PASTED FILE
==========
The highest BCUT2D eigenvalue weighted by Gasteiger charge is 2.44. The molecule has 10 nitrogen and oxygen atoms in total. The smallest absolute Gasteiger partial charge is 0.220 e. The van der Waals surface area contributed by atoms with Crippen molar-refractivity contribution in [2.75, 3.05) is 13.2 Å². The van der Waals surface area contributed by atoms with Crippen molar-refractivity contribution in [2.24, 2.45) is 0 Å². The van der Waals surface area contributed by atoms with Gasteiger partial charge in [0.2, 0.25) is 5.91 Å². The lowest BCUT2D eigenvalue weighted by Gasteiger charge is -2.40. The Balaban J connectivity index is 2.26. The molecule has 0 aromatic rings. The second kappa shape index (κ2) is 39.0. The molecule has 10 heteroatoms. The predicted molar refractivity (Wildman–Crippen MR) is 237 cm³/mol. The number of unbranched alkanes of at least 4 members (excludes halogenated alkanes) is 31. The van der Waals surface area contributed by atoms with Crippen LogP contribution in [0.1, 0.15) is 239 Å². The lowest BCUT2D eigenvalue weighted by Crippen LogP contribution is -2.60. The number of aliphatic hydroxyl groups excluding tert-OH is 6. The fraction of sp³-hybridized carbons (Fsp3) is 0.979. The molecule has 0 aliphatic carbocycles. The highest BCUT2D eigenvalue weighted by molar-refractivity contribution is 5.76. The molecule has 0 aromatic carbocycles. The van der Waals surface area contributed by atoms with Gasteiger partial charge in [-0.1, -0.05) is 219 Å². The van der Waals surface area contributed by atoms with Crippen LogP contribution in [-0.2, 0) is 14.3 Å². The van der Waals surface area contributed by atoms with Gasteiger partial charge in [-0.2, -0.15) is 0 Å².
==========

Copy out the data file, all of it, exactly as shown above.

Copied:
The highest BCUT2D eigenvalue weighted by Gasteiger charge is 2.44. The molecule has 10 nitrogen and oxygen atoms in total. The smallest absolute Gasteiger partial charge is 0.220 e. The van der Waals surface area contributed by atoms with Crippen molar-refractivity contribution in [2.75, 3.05) is 13.2 Å². The van der Waals surface area contributed by atoms with Crippen molar-refractivity contribution in [2.24, 2.45) is 0 Å². The van der Waals surface area contributed by atoms with Gasteiger partial charge in [0.2, 0.25) is 5.91 Å². The lowest BCUT2D eigenvalue weighted by Gasteiger charge is -2.40. The Balaban J connectivity index is 2.26. The molecule has 0 aromatic rings. The second kappa shape index (κ2) is 39.0. The molecule has 10 heteroatoms. The predicted molar refractivity (Wildman–Crippen MR) is 237 cm³/mol. The number of unbranched alkanes of at least 4 members (excludes halogenated alkanes) is 31. The van der Waals surface area contributed by atoms with Crippen LogP contribution in [0.1, 0.15) is 239 Å². The lowest BCUT2D eigenvalue weighted by Crippen LogP contribution is -2.60. The number of aliphatic hydroxyl groups excluding tert-OH is 6. The fraction of sp³-hybridized carbons (Fsp3) is 0.979. The molecule has 0 aliphatic carbocycles. The highest BCUT2D eigenvalue weighted by molar-refractivity contribution is 5.76. The molecule has 0 aromatic carbocycles. The van der Waals surface area contributed by atoms with Gasteiger partial charge in [-0.1, -0.05) is 219 Å². The van der Waals surface area contributed by atoms with Crippen LogP contribution in [-0.2, 0) is 14.3 Å². The van der Waals surface area contributed by atoms with Gasteiger partial charge in [-0.2, -0.15) is 0 Å².